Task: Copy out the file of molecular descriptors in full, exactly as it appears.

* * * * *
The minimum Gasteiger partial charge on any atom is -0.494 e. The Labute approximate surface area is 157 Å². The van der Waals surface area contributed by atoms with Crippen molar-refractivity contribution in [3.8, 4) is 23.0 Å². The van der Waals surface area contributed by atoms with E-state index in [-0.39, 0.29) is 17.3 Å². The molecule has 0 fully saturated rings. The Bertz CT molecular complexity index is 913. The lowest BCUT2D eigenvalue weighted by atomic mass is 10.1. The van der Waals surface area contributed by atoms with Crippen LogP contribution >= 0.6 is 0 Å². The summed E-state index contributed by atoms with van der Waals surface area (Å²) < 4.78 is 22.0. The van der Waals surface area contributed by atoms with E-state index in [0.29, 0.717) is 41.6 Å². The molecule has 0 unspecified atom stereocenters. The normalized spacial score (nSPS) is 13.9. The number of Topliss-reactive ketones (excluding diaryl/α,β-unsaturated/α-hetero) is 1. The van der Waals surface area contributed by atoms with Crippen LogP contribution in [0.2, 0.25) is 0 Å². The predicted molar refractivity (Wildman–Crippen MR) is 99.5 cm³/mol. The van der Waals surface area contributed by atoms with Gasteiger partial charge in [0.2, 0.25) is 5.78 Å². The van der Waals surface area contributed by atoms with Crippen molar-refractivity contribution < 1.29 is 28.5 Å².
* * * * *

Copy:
The minimum Gasteiger partial charge on any atom is -0.494 e. The Labute approximate surface area is 157 Å². The van der Waals surface area contributed by atoms with Crippen molar-refractivity contribution in [3.8, 4) is 23.0 Å². The van der Waals surface area contributed by atoms with E-state index in [-0.39, 0.29) is 17.3 Å². The molecule has 0 fully saturated rings. The Bertz CT molecular complexity index is 913. The lowest BCUT2D eigenvalue weighted by atomic mass is 10.1. The van der Waals surface area contributed by atoms with Crippen LogP contribution >= 0.6 is 0 Å². The summed E-state index contributed by atoms with van der Waals surface area (Å²) < 4.78 is 22.0. The van der Waals surface area contributed by atoms with E-state index in [0.29, 0.717) is 41.6 Å². The molecule has 0 unspecified atom stereocenters. The normalized spacial score (nSPS) is 13.9. The number of Topliss-reactive ketones (excluding diaryl/α,β-unsaturated/α-hetero) is 1. The van der Waals surface area contributed by atoms with Crippen LogP contribution in [0.2, 0.25) is 0 Å². The predicted molar refractivity (Wildman–Crippen MR) is 99.5 cm³/mol. The van der Waals surface area contributed by atoms with Gasteiger partial charge in [0.2, 0.25) is 5.78 Å². The van der Waals surface area contributed by atoms with Crippen molar-refractivity contribution < 1.29 is 28.5 Å².